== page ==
Hey (IU): Be Careful What You Wish For

Indiana athletic director Rick Greenspan got exactly what he wanted - a successful coach. He also got all the baggage that came right with it. Not even two years on the job at Indiana, Kelvin Sampson has the Hoosiers under intense scrutiny by the NCAA a second time for alleged recruiting violations. Kyle Lamb writes Indiana should have seen this coming.

A very wise man once said: “be careful what you wish for. It just might come true.”

It’s too bad for Indiana University that wise man didn’t sit on the board of trustees. Or the wise man wasn’t Athletic Director Rick Greenspan.

In a report today in the Indianapolis Star, the NCAA has filed a “notice of allegations” with Indiana alleging major violations by men’s basketball head coach Kelvin Sampson. Reportedly, the allegations suggest Sampson skirted his ban on calling recruits by knowingly participating in three-way calls to several recruits that were allegedly set up by former assistant coach Rob Senderhoff and current assistant Jeff Meyer.

Though Senderhoff resigned his position in late October, many believed at the time that he was serving as a designated fall-guy for the university and Sampson himself. Sampson was banned from making any off-campus recruiting visits or phone calls to recruits for one year effective May 2006 for making 577 improper phone calls while still head coach at Oklahoma.

It wasn’t your typical oversight; and certainly not accidental one or two mishaps but rather, 577 of them.

Greenspan embraced Sampson despite the troubles he knew were likely to follow from Norman, Okla. to Bloomington. In fact, he said as much.

“We knew that there could be further sanctions, and we accept them,” Greenspan told the Associated Press in a May 26, 2006 report after Sampson’s first recruiting restrictions were announced.

"I have learned an invaluable lesson, and I hope that this reinforces to other coaches the importance of every aspect of NCAA compliance," Sampson added in a statement at that time.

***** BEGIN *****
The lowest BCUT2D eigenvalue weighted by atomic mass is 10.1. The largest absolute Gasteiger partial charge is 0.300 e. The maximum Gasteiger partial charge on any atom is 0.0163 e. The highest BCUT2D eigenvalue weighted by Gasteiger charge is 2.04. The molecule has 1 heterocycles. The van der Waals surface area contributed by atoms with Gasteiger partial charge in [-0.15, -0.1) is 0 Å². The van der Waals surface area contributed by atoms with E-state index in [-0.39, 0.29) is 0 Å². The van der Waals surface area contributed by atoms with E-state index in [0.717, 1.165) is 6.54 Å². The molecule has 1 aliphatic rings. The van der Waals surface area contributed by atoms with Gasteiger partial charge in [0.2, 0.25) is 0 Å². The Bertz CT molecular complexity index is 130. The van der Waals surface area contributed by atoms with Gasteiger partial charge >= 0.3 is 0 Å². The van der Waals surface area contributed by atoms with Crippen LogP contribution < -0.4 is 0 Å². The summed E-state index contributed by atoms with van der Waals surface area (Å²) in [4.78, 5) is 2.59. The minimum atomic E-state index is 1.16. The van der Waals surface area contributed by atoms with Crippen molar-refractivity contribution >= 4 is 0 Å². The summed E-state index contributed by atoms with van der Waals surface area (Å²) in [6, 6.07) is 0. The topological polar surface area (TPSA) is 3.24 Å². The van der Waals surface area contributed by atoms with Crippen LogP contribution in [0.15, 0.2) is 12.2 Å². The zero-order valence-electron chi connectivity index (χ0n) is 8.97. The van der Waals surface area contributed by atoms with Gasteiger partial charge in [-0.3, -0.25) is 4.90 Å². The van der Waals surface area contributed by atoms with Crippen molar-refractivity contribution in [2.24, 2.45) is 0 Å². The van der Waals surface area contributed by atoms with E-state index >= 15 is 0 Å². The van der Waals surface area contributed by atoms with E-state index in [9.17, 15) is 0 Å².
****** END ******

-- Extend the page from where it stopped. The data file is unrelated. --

Apparently, Sampson didn’t learn much at all.

This past fall, Indiana was found to have violated those restrictions in over 100 phone calls made by Senderhoff, at least 10 of which were three-way calls participated in by Sampson. These phone calls cost Indiana a scholarship and Sampson a due $500,000 raise he was set to receive from the university.

This time, there was no prepared apology, stating Sampson had learned his lesson. Instead, only spin from Greenspan – which is understandable, given he is accountable for this hire to begin with.

"It's important to keep this in perspective," Greenspan said in a statement released October 30. "The total number of calls at issue is a fraction of 1 percent of the total number of recruiting calls made each year by the men's basketball staff. We take this matter very seriously and demand full compliance with the rules.”

Perhaps wishful thinking, Greenspan hoped the matter would die a quick death never to be resurrected. He surmised the appropriate measures were taken against Sampson and his university at that time, and again took Sampson at his word. It was an honest mistake.


But the NCAA investigation continued. And apparently, they’re calling Sampson (and Greenspan’s) bluff.

Wednesday, in a notice dated Feb. 8 from the NCAA to the President of Indiana University, The Star shows five additional alleged major NCAA violations committed by Sampson and his staff in dates ranging from March 29, 2006 to July 30, 2007 involving both potential NCAA violations with regard to the number and timing of phone calls to prospects, improper benefits, violating prior recruiting restrictions placed on the university for phone calls as well as what amounts to lying to NCAA investigators regarding the previous investigation. The report requests responses from Indiana on these allegations and sets a hearing for this upcoming June.

Somewhere, that wise man is saying, “I told you so.”

An old proverb, deriving from the Bible’s book of Jeremiah, says a leopard cannot change his spots. My grandfather probably had a more apt saying: “once a cheater always a cheater.”